Uber will soon expand to regional areas including Gladstone and Rockhampton.
Uber will soon expand to regional areas including Gladstone and Rockhampton. Eric Risberg

Taxi company has doubts over Uber viability

RIDE-sharing giant Uber will soon expand into regional Australia with plans to have cars driving in Gladstone before Christmas.

Uber expects to launch its service in Gladstone, Rockhampton, Mackay, Bundaberg and Hervey Bay.

The company will also launch in regional towns across Victoria and New South Wales.

While the service is popular in major cities, there are doubts it will be viable in a regional centre such as Gladstone.

Uber Queensland state manager Alex Golden said the Uber's arrival would provide residents an alternative form of transport and potential job opportunities.

"More than 3.8 million Australians already use Uber to get around their city, and we're excited to bring ride-sharing to some of Queensland's regional areas," Mr Golden said.

"We're confident that this will provide a new way for locals to get from A to B safely and affordably. This also presents a great opportunity for members of the community who want to sign up to earn some extra money, while maintaining flexibility."

Mr Golden expected the service to be its busiest on weekends and during major events.

Allan Rowe, chairman of Blue and White Taxis Gladstone that has been operating in Gladstone since 1983, isn't convinced Uber will work in Gladstone.


MOVE ALONG: Cabbie Allan Rowe hopes to get new cab ranks to help clear the mess after the night clubs close. Photo Declan Cooley / The Observer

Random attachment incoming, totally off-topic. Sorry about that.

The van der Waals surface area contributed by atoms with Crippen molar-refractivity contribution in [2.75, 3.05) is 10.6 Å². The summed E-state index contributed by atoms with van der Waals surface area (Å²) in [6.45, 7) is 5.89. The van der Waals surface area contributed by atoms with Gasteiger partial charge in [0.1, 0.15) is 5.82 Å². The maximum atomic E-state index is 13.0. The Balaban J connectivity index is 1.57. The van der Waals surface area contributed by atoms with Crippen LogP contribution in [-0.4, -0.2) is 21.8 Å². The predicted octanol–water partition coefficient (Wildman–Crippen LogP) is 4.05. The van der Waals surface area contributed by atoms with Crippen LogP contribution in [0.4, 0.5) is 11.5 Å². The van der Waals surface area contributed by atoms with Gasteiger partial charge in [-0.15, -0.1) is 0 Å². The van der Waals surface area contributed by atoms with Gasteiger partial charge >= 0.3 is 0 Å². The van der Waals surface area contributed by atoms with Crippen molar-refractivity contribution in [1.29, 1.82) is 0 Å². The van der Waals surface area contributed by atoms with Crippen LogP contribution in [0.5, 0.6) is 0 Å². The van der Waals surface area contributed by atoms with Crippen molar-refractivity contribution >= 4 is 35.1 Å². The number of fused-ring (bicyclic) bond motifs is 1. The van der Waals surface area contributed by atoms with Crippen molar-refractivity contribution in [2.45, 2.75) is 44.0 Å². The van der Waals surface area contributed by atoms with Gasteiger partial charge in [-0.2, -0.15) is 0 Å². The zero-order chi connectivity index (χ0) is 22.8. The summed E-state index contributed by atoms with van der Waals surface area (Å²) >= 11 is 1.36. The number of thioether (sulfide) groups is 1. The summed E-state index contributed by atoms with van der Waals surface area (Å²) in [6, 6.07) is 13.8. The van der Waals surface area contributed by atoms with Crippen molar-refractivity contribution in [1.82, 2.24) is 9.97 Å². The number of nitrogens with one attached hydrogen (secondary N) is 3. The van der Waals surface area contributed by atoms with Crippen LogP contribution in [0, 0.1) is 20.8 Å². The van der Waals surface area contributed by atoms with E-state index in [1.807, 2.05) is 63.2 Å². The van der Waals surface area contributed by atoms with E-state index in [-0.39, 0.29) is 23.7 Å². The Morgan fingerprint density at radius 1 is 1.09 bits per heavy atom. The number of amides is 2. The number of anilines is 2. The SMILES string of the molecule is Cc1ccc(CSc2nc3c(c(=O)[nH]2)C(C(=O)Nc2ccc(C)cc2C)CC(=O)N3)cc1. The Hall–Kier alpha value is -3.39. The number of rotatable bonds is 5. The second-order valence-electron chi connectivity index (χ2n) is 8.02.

Blue and White Taxis chairman Allan Rowe pictured in 2016. Declan Cooley

"In the current climate, one word - no," Mr Rowe said.

"They could go out the door in 10 minutes... We've had three (ride-sharing services) here and they've all gone out the back door. It's a tough land at the moment, particularly in Queensland country. There's not the scope here for another two or three people."

Mr Rowe isn't afraid of the competition but would like to see an even playing field.

"We've never shied away from competition in Gladstone but what we're saying is the government should put everyone on an even keel paying the same registration, the same insurances and the same safety concerns for the general public," he said.

"The overheads of maintaining a vehicle is becoming prohibited - with us for a normal taxi out on the road we pay over $6500 just in registration.

"People need to understand that each taxi doesn't belong to Blue and White. We are the operating company, but each of those taxis is a small business run by small business owners who spend their money in Gladstone.

"Blue and White Taxis will be here, we will continue to operate and our main thrust isn't about corporate business, it's about the people of Gladstone."